Sit Down and Shut Up: Learning to Ride the T Unselfishly

The T Green Line enters North Station.

OK everyone, I had hoped that the etiquette issues would have stopped with walking down the street. However, much to my dismay, it seems that riding the T AND being aware of other people simultaneously is next to impossible.  As an off campus student, every morning and every afternoon I have the pleasure of riding the steel love boat that we refer to as the T. Typically my short ride is fairly pleasant, but it seems that there are always one or two people who have to ruin the ride for everyone. Why is it that we get into a confined, steel space, packed in with other people like sardines, and still cannot possibly fathom that our actions are affecting others? What good will our higher education do for us if we lack the all important common sense factor? The rules that should be applied for riding the T are simple. Follow them and your trip and the trip of your fellow travelers will be ten thousand times more pleasant.

1. Turn Down the Volume:

Seriously people, nobody wants to listen to your music, and if your iTunes library looks anything like mine, you really don’t want people to be aware of the crap that is spewing from your head phones. There is nothing more irritating when you are on the T than the background noise of someone’s iPod invading your personal thoughts.

2. Call this rule Turn Down the Volume part two. Yes, it is about volume, but this time it has nothing to do with machinery. When you are riding the T with your friend(s) you are typically standing next to one another. To the civilized human being, this instantly negates the need to YELL to each other. Apparently, college students on the B line don’t fit into the civilized human category as much as we all would have hoped. It’s rather sad. Just don’t yell on the T. Think indoor voice.

3. This is on my favorite: KEEP IT IN YOUR PANTS ON THE T.

In my three years at BU I have been truly amazed by the amount of people that I have seen sucking each other’s faces off on the damn T. Now, if you have just had a chance encounter with the planet’s hottest model and they want you, this rule does not apply. However, I have seen people making out on the T and none of them are hot enough to even come close to the required level of attractiveness. No one that you would have to ride the T with is so ridiculously hot that you cannot possibly wait to make out until you are in the privacy of your own home or at least in a dark corner somewhere, so don’t do it. Your face-slurping is unpleasant to the eyes and the ears.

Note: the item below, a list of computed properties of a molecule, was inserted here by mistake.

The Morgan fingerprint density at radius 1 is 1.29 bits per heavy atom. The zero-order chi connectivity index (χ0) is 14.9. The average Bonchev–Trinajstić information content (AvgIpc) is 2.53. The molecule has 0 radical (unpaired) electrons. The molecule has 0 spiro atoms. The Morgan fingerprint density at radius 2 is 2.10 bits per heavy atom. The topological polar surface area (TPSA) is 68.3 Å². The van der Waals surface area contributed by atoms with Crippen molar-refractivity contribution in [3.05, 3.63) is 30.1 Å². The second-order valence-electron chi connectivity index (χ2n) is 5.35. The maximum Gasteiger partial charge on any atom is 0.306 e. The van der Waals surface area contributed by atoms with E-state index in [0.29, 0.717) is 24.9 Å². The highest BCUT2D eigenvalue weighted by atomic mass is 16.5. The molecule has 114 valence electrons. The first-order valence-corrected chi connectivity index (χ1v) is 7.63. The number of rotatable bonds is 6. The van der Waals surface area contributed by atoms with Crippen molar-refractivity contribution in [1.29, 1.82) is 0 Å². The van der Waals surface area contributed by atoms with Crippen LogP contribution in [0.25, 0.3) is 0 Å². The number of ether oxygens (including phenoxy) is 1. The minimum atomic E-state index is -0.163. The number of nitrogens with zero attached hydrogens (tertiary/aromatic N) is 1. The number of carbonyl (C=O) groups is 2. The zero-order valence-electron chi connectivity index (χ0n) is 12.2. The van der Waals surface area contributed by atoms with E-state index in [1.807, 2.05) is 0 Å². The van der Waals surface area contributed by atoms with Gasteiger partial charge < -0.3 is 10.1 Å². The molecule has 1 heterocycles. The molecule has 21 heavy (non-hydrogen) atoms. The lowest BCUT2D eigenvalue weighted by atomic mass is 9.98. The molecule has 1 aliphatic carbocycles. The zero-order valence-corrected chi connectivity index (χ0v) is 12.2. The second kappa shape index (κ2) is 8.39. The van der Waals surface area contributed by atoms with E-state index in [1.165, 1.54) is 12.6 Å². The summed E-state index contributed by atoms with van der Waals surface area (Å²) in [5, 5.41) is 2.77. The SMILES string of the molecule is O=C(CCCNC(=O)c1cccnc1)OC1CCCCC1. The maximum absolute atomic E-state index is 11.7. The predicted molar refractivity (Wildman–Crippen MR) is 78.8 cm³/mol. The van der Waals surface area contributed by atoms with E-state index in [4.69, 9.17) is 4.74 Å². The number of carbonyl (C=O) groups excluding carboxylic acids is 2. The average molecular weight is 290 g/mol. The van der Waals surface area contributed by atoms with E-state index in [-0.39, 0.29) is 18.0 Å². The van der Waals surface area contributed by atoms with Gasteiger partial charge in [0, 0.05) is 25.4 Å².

4. Avoid Running Into People AND Their Bags:

This is the thing that gripes me the most while I am on my Bostonian Public Transportation Adventures. No matter how I hold it or what size it is, my purse gets run into like  the finish line tape at the marathon. IS THIS REALLY NECESSARY? At first I thought it was me so I changed the size of my purse and how I was holding it, but nada. People ran into that thing like there was some kind of person magnet sewn into the lining. And apparently, people feel that when they run into your bag, they are hitting an inanimate object, so they don’t have to apologize. THEY DO. Please people, try to avoid other people’s bags, and if it;s totally impossible, throwing out a quick ‘sorry’ will probably make you their new knight in shining armor.

5. Don’t bring luggage on the T:

I thought this would be common sense also, but apparently my idea of common sense is totally skewed. If you are traveling, don’t bring your luggage on the T. A weekend duffle bag is fine, just be aware that it is there and attached to your body. Those of you who go to the airport for winter  break on the T, I personally want to punch every single one of you in the face. If you have to catch a flight, just pay $50 dollars its costs to take a cab. Getting you plus your dead body-sized bag on and off the T is unplesant for everyone around you. Just don’t do it.

About Sarah Cox

Sarah Cox (CAS '11) writes "Socially Yours," a social manners column, for the Quad. She was born and raised in Brooklyn, New York and is now living full time in Boston. She is studying Art History and hopes to stay on for her masters. One of her goals in life is to one day own a penguin. She would also like to stop dropping the F bomb so much -- class it up a little bit.

View all posts by Sarah Cox →

10 Comments on “Sit Down and Shut Up: Learning to Ride the T Unselfishly”

  1. I have definite issues with all the types of people you mentioned. Seriously, people have NO CLUE how to ride the T, I swear. Anyways, you hit this nail on the head 🙂

  2. Hmmm I have to disagree with you about the luggage thing….the cab ride to the airport usually costs more than my flight. It’s not worth it unless 1) the weather is really bad 2) I can find someone to split cab fare with. It’s just too expensive on a college girl’s budget!

  3. Yeah, I can see how the luggage thing can go both ways- It does suck for other people to have to deal with other’s baggage. I do like the sense of humor in the article and I think people need to be quieter all around.